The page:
TERMINOLOGY

Stay up to date with the Craft Beer industry and don’t look foolish in front of your hip friends.


ABV

Amount of alcohol in beer in terms of percentage volume of alcohol per volume of beer.


Adjuncts

An unmalted fermentable ingredient, like honey or sugar. It is used to increase the alcohol or add to the flavor. Adjunct grains, like corn or rice, can be added to lighten the flavor of the beer.


Barrel

A unit of measurement used by brewers. A barrel (BBL)  holds 31.5 US gallons (1 US gallon = 3.8 liters), or 1.17 hectoliters.


Brett

Brettanomyces is a genus of yeast traditionally associated with old stock ale from 19th-century Britain and well-recognized as being responsible for tertiary fermentation in Lambic and Flanders red ales. Descriptions range from “floral” even “earthy” to “horse-blanket”. Where the winemaker blanches, the craft brewer rushes in. Today, Brettanomyces in the brewery is increasingly anything but wild; many craft brewers are culturing this fickle organism and purposefully using it to gain complex characteristics in their beers.


Conditioning

Period of maturation intended to impart "condition" (natural carbonation). Warm conditioning further develops the complex of flavors. Cold conditioning imparts a clean, round taste.


Craft Beer

Craft Beer pertains to beer which is made on a smaller scale. This beer is made through a labour of love using the finest ingredients with a focus on love for the beer drinker and creativity.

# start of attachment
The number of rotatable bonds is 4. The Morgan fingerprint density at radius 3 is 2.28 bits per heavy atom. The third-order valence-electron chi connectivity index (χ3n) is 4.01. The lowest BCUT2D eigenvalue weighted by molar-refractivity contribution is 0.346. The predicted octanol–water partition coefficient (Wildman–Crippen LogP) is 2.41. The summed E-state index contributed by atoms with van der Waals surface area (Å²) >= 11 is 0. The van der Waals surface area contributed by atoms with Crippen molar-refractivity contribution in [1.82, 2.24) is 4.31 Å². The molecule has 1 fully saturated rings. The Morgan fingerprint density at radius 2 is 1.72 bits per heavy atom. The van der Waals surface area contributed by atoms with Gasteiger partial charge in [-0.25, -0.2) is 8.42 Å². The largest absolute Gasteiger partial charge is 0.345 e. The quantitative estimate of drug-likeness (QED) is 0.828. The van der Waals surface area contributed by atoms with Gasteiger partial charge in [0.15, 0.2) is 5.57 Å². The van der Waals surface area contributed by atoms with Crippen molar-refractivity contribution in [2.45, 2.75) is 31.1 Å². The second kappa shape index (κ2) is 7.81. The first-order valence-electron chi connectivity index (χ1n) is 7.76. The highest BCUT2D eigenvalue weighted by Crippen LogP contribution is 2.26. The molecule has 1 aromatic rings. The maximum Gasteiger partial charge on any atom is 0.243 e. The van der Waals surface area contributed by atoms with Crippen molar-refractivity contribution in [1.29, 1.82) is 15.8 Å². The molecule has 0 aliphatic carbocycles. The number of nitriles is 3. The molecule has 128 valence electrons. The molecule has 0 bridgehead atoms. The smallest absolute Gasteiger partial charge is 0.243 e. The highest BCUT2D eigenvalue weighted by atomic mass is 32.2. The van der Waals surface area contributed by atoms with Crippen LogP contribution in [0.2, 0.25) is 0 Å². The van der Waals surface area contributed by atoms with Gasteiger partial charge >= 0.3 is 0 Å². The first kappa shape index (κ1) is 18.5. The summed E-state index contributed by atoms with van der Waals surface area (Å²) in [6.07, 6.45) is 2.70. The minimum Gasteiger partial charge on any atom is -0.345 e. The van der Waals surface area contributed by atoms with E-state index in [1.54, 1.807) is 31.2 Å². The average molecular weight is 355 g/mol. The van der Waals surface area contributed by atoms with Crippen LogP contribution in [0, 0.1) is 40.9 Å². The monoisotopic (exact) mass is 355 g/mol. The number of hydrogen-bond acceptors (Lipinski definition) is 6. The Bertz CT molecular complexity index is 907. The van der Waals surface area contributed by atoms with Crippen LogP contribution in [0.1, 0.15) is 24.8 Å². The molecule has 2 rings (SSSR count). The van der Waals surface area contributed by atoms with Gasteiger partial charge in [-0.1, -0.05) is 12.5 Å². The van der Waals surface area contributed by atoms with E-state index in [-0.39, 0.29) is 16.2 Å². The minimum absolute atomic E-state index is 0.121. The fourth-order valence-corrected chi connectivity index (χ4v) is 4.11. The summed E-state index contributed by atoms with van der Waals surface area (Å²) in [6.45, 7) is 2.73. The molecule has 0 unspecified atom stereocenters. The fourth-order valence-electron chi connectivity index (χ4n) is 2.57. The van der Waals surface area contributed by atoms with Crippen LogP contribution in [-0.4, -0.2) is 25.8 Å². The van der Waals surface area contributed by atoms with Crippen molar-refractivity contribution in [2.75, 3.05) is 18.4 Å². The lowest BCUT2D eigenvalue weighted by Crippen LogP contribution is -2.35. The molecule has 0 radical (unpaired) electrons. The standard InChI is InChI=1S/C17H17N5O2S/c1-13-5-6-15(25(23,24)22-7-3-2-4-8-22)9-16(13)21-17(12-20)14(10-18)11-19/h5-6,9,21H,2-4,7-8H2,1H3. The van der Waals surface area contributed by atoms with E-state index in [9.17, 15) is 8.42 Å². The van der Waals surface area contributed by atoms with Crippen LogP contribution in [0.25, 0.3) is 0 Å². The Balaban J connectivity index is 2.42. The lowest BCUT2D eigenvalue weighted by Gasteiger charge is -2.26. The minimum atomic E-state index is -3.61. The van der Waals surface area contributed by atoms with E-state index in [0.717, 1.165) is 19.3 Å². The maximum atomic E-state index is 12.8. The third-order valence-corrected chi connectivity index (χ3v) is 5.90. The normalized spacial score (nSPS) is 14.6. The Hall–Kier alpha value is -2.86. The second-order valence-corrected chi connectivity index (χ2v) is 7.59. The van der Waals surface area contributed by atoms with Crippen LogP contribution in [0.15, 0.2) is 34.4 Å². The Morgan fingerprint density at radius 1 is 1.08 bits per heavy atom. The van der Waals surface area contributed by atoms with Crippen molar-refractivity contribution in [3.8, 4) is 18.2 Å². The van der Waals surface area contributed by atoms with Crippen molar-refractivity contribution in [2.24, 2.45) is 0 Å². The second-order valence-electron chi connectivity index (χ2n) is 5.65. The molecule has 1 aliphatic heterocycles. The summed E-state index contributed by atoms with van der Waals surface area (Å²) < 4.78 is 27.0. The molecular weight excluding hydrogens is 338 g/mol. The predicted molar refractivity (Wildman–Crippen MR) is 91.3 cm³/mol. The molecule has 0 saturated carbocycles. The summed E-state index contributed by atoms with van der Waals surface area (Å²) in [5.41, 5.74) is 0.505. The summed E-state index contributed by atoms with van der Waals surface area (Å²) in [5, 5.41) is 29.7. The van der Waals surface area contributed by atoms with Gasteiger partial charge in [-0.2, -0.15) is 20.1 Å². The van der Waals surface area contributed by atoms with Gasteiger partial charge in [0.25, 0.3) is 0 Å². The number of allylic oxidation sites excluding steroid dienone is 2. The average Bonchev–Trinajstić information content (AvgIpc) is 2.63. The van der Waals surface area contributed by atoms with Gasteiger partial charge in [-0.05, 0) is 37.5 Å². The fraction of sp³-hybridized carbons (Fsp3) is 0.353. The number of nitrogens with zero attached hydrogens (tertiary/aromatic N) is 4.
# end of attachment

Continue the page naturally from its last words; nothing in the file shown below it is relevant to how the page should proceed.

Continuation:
Dry Hop

Adding hops after the boil or even in the cask to increase hop aroma and flavor. This is most often seen in various types of ales.


Gravity

Gravity, in the context of fermenting alcoholic beverages, refers to the specific gravity, or relative density compared to water, of the wort or must at various stages in the fermentation. ABV is calculated by subtracting the original gravity for final gravity and multiplying by 131.25.


Hops

Herb added to boiling wort or fermenting beer to impart a bitter aroma and flavor.


IBU

Abbreviation for the International Bitterness Units scale, a gauge of beer's bitterness. What IBUs measure are the parts per million of isohumulone found in a beer. Isohumulone is the acid found in hops that gives beer its bitter bite


Lactobaciullus

A bacteria, not a yeast. Lactobaciullus eats up the sugars in wort and, rather than converting them to alcohol, converts them to lactic acid. This lowers the liquid’s pH, making it sour. Lactobaciullus also shows up in plenty of food fermentation, from kimchi to yogurt.


Lager

Beers produced with bottom fermenting yeast strains, Saccharomyces uvarum (or carlsbergensis) at colder fermentation temperatures than ales. This cooler environment inhibits the natural production of esters and other byproducts, creating a crisper tasting product.


Lagering

From the German word for storage. Refers to maturation for several weeks or months at cold temperatures  to settle residual yeast, impart carbonation and make for clean round flavors. 


Malt

The process by which barley is steeped in water, germinated ,then kilned to convert insoluble starch to soluble substances and sugar. The foundation ingredient of beer


Mash

(Verb) To release malt sugars by soaking the grains in water. (Noun) The resultant mixture.


Wort

The solution of grain sugars strained from the mash tun. At this stage, regarded as "sweet wort", later as brewed wort, fermenting wort and finally beer.